I mean to permit and profit from a certain swivel in the word epistemopathy, resembling what happened in the late nineteenth century to the word psychopath, which originally meant one who treats or investigates psychological illness (on the model of osteopath), but now refers to the kind of person they may tend or attend to. In a similar way, I use epistemopathy to refer both to the various kinds of obsession or mania provoked by the idea of knowledge and also to the process of their investigation. It would be neat if these two meanings could be quarantined from one another, but the latter is by no means immune from mutating into the former. Indeed, you can be fairly sure that anyone who thinks he is in on the madness of knowledge is probably up to his neck in it.

Q. Around which themes did you decide to structure your research?

I have tried to have things to say about some of the principal areas and modes in which epistemic passions are concentrated, the idea however being to inaugurate rather than to exhaust the subject. I begin with discussions of what Schopenhauer and Nietzsche saw as the ‘will-to-knowledge’, as embodied in particular in the Faust myth, as well as of the status of curiosity and knowledge in psychoanalysis. (Freud saw the desire for knowledge as a disguised form of sexual desire. I think it is the other way round.) Psychoanalysis, of which I am emphatically not an adherent, has the remarkable quality both of offering resources for the explication of the libidinal drive to knowledge and of epically exemplifying it in action, and therefore shows both sides of epistemopathy. I have also considered the savage, though, for academics, calmly quotidian, association of the desire for knowledge with struggle and violence, which continues to manifest itself in the adversary rhetorics of aggression, defence, triumph and humiliation in learned discourse and behaviour, and in a more vernacular form in the fascination with the quiz, in which I see a comically debased version of the medieval disputation. Other chapters deal with the excitements that swirl around secrecy and scandal, the strange charisma of the charlatan, and the historical mixture of disdain and adoration for the idiot and the nincompoop. Later chapters consider the theatrics of knowledge in the physical architecture of academic institutions, and the contrasting investments of fantasy in the imaginary architectures of ‘exopistemology’, or knowledge without a knower, currently in the form of AI.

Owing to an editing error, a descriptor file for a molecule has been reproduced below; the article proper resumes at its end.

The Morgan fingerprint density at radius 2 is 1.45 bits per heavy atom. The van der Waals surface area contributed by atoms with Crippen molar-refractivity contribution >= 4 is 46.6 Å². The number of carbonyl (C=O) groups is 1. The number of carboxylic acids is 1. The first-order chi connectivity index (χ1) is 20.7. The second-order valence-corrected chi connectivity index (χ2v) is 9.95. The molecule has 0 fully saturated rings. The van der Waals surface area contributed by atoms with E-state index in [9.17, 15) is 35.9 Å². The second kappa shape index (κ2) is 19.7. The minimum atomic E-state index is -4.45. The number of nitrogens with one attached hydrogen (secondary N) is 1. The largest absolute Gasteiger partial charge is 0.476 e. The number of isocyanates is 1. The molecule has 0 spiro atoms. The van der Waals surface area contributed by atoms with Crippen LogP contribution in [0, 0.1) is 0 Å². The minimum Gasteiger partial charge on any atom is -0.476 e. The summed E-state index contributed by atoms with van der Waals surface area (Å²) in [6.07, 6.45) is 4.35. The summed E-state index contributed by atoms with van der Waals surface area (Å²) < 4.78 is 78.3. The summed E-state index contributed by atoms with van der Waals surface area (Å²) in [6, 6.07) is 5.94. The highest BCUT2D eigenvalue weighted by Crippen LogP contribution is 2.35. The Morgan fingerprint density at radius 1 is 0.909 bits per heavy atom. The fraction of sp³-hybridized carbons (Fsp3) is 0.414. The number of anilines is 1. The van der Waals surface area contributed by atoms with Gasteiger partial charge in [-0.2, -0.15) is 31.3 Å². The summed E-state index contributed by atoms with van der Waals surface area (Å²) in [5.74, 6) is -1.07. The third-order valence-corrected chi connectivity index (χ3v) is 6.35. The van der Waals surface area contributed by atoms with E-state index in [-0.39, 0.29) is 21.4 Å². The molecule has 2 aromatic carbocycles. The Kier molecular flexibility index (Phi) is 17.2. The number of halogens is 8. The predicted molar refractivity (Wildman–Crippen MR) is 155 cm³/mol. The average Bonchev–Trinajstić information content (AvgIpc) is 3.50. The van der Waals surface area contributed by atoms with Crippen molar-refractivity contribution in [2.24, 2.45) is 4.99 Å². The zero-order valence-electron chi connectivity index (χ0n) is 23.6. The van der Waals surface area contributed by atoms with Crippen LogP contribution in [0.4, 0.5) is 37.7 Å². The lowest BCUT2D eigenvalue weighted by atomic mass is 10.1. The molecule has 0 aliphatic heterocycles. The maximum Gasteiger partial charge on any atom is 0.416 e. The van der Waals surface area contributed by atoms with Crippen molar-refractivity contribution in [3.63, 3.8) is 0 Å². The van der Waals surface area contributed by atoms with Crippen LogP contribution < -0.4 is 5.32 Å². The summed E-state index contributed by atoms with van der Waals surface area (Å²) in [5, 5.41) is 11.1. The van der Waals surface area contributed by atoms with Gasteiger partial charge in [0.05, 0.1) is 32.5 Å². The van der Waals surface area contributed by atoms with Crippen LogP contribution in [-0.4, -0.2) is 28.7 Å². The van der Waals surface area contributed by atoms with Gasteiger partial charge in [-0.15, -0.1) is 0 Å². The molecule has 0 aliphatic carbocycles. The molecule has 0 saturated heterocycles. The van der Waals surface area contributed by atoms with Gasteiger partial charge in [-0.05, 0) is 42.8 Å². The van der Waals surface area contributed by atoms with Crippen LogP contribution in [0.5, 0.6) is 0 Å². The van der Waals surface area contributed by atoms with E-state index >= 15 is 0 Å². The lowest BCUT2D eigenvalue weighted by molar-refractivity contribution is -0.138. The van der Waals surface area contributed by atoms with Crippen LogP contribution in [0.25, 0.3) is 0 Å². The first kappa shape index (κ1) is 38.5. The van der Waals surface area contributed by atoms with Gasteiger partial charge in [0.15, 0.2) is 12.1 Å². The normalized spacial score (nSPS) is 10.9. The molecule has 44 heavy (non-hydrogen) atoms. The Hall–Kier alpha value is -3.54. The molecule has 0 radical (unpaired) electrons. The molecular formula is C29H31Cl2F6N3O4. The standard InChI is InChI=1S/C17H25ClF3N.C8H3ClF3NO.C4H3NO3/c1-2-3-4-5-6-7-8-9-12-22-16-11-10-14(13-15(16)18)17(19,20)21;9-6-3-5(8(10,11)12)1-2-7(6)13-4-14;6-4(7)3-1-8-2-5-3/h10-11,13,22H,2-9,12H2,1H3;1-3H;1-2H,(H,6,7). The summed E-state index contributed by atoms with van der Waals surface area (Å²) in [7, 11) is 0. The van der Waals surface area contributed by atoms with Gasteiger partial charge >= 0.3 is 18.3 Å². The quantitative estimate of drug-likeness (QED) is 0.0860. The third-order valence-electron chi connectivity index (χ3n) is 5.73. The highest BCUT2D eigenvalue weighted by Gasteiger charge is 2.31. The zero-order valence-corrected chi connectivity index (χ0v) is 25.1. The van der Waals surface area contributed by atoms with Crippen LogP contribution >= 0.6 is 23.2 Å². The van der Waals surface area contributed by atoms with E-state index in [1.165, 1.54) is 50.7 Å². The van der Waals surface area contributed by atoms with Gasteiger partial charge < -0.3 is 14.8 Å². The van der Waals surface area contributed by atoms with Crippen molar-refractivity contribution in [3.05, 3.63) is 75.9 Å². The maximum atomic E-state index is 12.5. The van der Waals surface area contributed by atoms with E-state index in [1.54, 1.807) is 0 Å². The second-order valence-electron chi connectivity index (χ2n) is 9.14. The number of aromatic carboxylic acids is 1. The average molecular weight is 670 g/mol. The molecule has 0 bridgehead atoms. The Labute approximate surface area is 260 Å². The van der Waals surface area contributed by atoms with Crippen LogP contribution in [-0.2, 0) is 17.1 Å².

My final chapter looks forward rather glumly to the horrors of the coming epistemocracy, in which we can expect power to continue to ebb away from the rich, the male, the white and possibly at a pinch even the beautiful (always the last unearned advantage to attract any scrutiny) and to accrue steadily and in spades to the bearers and beneficiaries of knowledge. It is especially hard for academics to tolerate the apprehension that, rather than being outlaws audaciously speaking truth to power, they may be (somewhat craven) members of the ruling class. I think that the incurious kowtowing to knowhow in an epistemocracy is going to make it harder than ever to appreciate how long the list is of things that are worse than ignorance, and how considerable and precious too the roster of human graces and virtues that need have no necessary relation to intelligence.

Q. Where might one find a copy of the book? 

We are saving up to buy a copy on the dark web for the seminar room in CRASSH, where it may be viewed by appointment and under supervision.



Tel: +44 1223 766886